Write off Japan at your peril
Record low interest rates could prove attractive
WHILE CHINA WAS all the rage in 2010 there’s growing support for its forgotten Asian cousin Japan. United States and Japanese stocks have been out of favour over the past few years as the so-called emerging markets and BRIC – Brazil, Russia, India and China – have taken centre stage and attracted high levels of inflows into their equity markets, which has pushed up the average price of equities while developed companies operating in developed markets have been largely ignored.
China recently raised its lending rates in an attempt to cool high levels of borrowing that’s driving rampant growth in the region, and market experts believe at least another two increases are on the cards this year. By contrast, the US and Japan are trading at record low rates as they try to encourage spending and borrowing to stimulate their economies.
Goldman Sachs has tipped the Nikkei to deliver more than 20% in its top trades for 2011, pointing out it will be a natural beneficiary of the improved industrial cycle. The firm noted: “We expect a pickup in GDP growth in the advanced economies through the year and even more clearly into 2012, led by the US but visible also in Canada, Britain and Japan.”
In a recent note to clients, Adrian Clayton – CEO of PSG Alphen Asset Management – was also extolling the virtues of investing in Japan. Clayton noted Japan boasts very high levels of technological sophistication, with its services sector accounting for 75% of GDP. It’s one of the leading nations in scientific research, with 700 000 researchers making use of the third largest research and development budgets – $130bn – in the world, plus being the world leader in fundamental scientific research. It’s also the world leader in robotics and of the Forbes Global 2000 list, representing the world’s largest companies, Japan contributes 326.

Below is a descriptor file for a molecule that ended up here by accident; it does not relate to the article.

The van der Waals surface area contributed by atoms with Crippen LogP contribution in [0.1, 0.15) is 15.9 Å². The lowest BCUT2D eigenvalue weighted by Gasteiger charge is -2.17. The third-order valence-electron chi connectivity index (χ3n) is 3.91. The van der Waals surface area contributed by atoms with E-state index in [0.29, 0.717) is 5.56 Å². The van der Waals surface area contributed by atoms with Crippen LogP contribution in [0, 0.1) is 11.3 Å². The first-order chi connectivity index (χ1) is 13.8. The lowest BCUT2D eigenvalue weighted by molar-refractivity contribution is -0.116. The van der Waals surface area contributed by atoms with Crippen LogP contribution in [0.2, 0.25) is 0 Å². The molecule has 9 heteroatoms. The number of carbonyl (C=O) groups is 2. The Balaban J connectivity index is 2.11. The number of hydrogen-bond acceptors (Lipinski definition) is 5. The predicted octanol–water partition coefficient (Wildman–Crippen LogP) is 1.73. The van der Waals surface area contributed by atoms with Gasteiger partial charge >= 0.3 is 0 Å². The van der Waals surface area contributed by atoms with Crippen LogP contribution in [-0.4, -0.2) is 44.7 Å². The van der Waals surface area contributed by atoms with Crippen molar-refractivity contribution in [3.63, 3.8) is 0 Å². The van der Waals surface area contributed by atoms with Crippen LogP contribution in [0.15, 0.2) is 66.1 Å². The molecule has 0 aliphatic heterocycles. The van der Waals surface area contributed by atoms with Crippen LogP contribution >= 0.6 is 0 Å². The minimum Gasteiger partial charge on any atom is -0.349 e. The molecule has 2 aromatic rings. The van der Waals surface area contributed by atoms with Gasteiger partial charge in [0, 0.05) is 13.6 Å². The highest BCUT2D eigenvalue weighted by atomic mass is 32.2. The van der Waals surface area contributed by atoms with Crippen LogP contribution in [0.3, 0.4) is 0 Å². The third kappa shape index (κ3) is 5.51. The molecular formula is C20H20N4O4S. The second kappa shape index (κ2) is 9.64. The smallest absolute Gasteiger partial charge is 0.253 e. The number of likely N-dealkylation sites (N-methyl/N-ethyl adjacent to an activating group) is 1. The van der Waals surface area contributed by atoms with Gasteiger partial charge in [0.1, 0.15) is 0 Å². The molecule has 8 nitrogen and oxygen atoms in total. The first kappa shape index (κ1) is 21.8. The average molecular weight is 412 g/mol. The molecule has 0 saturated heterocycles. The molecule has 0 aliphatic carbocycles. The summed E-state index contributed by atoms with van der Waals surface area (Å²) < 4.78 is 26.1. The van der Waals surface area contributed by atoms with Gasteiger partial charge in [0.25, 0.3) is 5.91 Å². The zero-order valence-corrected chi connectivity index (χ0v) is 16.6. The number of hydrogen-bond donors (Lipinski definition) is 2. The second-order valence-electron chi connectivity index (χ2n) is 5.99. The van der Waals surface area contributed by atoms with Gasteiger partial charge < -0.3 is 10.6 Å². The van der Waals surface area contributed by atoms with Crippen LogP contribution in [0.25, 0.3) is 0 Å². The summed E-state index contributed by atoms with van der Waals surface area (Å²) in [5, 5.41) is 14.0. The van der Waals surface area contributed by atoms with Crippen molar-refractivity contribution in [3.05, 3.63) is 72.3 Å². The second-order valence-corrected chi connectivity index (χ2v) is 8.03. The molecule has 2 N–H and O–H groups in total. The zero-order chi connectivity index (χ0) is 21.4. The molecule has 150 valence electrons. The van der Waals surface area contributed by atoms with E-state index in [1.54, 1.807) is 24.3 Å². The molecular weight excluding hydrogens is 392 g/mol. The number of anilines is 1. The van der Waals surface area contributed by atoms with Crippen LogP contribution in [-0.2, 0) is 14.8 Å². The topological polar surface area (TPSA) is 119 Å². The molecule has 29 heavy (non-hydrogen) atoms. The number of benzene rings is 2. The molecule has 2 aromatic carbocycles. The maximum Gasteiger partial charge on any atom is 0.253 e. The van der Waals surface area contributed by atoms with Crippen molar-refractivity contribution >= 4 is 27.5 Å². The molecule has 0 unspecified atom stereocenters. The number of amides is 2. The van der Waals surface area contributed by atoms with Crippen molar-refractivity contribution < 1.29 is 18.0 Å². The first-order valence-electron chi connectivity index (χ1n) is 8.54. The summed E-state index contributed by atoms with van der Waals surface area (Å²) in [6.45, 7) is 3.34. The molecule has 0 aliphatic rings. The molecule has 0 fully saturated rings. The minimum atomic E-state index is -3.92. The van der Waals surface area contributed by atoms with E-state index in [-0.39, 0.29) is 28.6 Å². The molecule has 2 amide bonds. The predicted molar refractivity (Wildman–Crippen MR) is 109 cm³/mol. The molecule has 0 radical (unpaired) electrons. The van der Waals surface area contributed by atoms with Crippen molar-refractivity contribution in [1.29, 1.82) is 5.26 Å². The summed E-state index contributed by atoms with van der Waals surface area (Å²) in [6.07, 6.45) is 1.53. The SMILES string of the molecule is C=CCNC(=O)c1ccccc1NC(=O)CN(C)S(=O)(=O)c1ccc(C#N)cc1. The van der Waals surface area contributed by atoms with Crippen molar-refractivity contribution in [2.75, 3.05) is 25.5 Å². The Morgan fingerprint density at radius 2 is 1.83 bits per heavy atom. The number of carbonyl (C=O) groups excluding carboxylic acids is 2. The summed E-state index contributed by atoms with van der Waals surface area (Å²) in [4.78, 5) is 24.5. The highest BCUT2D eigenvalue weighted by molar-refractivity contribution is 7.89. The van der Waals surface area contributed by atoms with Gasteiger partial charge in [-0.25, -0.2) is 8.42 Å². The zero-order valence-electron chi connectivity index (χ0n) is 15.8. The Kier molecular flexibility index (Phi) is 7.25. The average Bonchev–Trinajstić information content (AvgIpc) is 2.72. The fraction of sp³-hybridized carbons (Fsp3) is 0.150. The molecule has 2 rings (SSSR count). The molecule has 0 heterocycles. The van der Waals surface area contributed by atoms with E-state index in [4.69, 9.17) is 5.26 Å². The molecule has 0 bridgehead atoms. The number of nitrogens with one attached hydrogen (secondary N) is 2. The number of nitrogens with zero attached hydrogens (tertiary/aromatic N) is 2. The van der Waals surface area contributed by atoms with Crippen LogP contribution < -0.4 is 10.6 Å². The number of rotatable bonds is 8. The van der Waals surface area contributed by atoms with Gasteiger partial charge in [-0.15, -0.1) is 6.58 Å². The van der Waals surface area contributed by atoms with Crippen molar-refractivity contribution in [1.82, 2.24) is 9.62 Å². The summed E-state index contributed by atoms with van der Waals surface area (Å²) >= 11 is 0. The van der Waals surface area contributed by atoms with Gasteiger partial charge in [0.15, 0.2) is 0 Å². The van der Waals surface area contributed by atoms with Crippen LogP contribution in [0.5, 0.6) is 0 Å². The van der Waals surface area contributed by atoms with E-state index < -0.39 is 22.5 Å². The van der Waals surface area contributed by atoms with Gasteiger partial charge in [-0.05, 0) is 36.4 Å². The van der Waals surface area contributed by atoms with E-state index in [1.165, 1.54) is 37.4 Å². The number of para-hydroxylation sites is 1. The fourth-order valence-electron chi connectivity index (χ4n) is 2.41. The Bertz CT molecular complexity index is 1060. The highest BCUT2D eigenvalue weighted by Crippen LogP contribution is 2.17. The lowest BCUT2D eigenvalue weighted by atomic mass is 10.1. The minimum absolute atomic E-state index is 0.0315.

But the problem with the Japanese story is that the Nikkei is now trading at a quarter of the value it traded at in 1989 and has largely gone sideways for the past 20 years. With an average dividend yield of 2%, that hasn’t been particularly attractive to investors by any measure.
There are very few pure Japanese plays South African investors can use to gain exposure to the region, with the Deutsche Bank Japanese X-Tracker being front of mind. This exchange-traded fund, which investors are able to participate in from as little as R300/month, gives access to the MSCI Japan index, which contains around 400 listed Japanese businesses. The drawback of the X-Tracker is that it’s a rand price tool that’s been negatively impacted by the appreciating rand, something that’s hurt the product since listing.
While most of the other major asset managers offer general Asian funds, Stanlib does have its offshore Japan Fund, which it launched in 1997 and investors can participate in it from $2 500. Over the past five years the fund has lost around 48%, with an annual management charge of 1,3% plus an upfront fee of a maximum of 5,5% thrown into the mix. It’s important to consider these fees when taking a view on the Nikkei, as an investor would need significant outperformance to make up these charges.
Japan may have been a burial ground for investors over the past two decades but there are signs interest in the region is again perking up and if you believe the industrial economy is now starting to tick up, then now might be the time to acquire exposure to the region.
ADRIAN CLAYTON Tech savvy